is probably best known to investors for the financial excesses of its former CEO Dennis Kozlowski. But the face of the company has changed greatly under the leadership of current Chairman and CEO Edward Breen, who joined Tyco in 2002.
The biggest change of all was enacted this summer, when the company split into three segments June 29, separating Tyco's health care and electronics businesses into
. Still, the breakup strategy hasn't done much to boost Tyco International shares, which closed Wednesday at $43.61, down 20% since the split.
With that in mind, I'm here to answer readers' questions: Should you buy shares in Tyco International, or should this former conglomerate remain in the bargain bin?
Following June's divestiture, the remaining businesses at Tyco International generate about $20 billion of annual revenue and fall into two divisions: engineered products/services and fire/security. The former includes units that offer everything from sprinkler systems and pressure valves to electrical conduits and engineering services, while the latter is highlighted by the ADT Security business, which protects more than 8 million customers.
While Tyco International's businesses do have some exposure to the potential for declining construction activity as the economy slows, the good news is that a lot of demand for its industrial products also comes from energy and water utilities, which are still actively attempting to update aging infrastructure. The fire and security division also generates about half of its revenue from recurring service fees.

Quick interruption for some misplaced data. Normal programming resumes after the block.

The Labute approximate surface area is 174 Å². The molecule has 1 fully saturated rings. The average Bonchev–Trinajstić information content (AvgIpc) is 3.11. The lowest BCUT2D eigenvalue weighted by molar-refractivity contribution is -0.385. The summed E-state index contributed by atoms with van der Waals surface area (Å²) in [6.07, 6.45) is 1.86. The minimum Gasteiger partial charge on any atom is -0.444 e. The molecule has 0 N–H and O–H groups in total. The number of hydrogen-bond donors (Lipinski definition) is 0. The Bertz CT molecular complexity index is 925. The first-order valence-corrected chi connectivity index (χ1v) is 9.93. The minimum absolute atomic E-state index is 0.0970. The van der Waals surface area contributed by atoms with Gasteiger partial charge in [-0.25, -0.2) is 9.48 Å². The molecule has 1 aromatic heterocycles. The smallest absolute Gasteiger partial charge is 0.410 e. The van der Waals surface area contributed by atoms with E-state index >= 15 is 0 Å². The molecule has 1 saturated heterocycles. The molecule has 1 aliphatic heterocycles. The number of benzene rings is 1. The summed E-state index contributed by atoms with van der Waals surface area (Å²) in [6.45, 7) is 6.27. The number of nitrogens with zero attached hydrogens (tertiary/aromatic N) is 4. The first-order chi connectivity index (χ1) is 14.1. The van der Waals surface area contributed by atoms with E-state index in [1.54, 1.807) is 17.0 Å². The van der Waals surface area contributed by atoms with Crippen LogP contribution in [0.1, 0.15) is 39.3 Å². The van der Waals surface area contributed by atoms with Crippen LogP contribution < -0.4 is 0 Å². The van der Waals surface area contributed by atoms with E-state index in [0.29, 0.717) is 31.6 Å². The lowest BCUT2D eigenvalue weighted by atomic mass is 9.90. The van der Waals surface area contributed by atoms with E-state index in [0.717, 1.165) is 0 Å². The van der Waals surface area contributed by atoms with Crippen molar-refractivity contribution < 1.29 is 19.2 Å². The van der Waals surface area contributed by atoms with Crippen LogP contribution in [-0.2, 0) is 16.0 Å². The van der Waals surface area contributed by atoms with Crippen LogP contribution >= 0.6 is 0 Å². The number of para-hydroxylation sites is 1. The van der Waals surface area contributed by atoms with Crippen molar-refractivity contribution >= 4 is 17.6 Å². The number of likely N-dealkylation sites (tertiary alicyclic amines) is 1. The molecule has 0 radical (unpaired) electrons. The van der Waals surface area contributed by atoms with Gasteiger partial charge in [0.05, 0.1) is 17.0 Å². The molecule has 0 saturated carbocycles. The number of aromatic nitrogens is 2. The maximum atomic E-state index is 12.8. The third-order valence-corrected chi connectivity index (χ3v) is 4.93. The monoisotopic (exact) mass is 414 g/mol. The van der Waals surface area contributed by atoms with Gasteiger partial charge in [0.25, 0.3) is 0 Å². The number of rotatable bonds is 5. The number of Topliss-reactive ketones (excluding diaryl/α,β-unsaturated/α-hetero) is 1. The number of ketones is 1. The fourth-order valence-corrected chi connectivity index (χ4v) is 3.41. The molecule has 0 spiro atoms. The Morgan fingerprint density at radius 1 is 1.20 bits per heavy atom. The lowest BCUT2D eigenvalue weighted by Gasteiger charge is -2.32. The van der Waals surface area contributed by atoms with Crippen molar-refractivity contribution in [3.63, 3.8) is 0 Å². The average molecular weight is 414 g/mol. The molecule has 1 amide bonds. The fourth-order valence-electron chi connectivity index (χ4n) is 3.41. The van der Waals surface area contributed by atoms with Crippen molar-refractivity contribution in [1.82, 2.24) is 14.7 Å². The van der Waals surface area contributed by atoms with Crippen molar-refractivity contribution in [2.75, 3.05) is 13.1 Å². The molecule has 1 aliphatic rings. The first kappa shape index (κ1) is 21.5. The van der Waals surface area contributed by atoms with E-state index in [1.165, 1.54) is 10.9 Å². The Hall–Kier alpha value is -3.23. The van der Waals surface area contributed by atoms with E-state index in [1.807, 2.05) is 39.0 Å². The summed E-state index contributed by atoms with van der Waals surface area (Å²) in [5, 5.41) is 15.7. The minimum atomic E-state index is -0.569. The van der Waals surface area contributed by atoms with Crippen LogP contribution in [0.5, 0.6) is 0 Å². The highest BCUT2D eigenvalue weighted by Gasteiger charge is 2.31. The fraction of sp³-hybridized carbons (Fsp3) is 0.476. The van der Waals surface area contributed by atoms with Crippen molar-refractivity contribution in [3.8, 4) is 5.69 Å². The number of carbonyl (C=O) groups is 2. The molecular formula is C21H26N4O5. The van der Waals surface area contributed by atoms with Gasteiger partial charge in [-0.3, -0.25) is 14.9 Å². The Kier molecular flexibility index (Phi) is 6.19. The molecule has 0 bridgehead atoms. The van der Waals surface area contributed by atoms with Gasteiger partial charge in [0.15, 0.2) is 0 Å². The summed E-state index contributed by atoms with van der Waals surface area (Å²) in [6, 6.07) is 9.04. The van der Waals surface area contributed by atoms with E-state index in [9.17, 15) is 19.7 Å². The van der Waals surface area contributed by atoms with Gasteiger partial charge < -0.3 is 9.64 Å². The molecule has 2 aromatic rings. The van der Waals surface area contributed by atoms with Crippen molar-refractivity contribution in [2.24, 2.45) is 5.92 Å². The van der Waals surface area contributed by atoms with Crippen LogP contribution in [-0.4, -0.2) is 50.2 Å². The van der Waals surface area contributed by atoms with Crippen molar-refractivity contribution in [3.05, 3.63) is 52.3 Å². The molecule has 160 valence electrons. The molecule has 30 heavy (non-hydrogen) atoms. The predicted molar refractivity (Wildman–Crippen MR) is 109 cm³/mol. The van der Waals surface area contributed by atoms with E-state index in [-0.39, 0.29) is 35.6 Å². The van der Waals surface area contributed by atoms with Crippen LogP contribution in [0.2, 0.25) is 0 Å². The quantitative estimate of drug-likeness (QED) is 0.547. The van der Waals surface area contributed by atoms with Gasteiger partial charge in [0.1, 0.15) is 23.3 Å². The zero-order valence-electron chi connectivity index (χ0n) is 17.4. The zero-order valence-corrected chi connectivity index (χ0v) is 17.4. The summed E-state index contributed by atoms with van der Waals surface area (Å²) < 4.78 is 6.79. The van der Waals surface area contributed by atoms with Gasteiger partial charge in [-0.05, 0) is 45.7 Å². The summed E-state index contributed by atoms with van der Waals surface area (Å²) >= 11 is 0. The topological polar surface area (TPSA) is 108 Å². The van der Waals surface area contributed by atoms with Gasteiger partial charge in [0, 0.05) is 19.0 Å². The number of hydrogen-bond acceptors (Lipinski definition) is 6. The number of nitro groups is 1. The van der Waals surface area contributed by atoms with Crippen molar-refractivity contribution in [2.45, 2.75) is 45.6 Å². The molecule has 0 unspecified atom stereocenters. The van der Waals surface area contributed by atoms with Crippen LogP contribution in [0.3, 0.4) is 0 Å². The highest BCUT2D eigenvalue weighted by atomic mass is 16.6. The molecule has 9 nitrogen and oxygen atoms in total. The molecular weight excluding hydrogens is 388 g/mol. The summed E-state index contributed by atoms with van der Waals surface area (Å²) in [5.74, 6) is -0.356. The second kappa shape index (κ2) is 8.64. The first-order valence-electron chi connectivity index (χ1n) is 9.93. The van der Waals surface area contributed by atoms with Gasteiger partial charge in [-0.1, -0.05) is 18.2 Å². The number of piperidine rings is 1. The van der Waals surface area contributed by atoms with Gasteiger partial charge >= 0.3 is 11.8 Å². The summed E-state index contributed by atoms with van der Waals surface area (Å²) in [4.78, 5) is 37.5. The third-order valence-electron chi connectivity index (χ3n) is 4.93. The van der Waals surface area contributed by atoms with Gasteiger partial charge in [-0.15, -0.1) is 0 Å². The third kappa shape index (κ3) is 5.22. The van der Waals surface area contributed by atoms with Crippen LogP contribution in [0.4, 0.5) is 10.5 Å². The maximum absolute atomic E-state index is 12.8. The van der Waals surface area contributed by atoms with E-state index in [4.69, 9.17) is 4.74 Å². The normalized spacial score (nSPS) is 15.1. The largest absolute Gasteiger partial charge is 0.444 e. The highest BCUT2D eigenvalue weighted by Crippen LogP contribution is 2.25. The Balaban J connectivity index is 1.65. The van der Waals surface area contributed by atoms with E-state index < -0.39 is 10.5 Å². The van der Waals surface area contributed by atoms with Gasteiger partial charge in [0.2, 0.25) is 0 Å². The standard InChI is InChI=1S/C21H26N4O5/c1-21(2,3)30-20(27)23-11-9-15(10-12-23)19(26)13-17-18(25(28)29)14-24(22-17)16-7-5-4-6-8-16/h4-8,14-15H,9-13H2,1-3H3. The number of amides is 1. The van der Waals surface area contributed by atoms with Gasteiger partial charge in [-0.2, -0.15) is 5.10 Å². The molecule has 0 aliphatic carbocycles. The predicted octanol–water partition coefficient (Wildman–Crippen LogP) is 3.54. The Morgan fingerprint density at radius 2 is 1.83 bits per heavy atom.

Following the split, management has targeted 4% to 6% annual organic revenue growth. And according to a research note by Deutsche Bank analyst Nigel Coe, the company should leverage these higher sales into 20% compound annual earnings growth over the next five years. Coe upgraded Tyco International on Tuesday from hold to buy.
One way Tyco International can reach annual 20% earnings growth is through management's plan to cut $450 million of operating expenses this year. The company also continues to benefit from a weaker dollar, generating some 50% of its revenue overseas. Earnings also could see a boost if the company uses its $1 billion of expected annual free cash flow to buy back stock or bankroll accretive acquisitions.
With that in mind, I do believe that Tyco International is attractive to purchase at current levels following its recent 20% pullback. Following its breakup, the remaining businesses generate steady mid-single-digit revenue growth, which could be leveraged to 20% earnings growth by management's cost-cutting efforts.
Tyco International currently trades at 16.9 times expected fiscal 2008 (ending September) earnings of $2.58 a share, a discount to its estimated growth rate. I believe the stock can move back above $50 over the coming quarters.
David Peltier is a research associate at TheStreet.com. In keeping with TSC's editorial policy, he doesn't own or short individual stocks. He also doesn't invest in hedge funds or other private investment partnerships. Under no circumstances does the information in this column represent a recommendation to buy or sell stocks. Peltier appreciates your feedback;
to send him an email.
Interested in more writings from David Peltier? Check out his newsletters,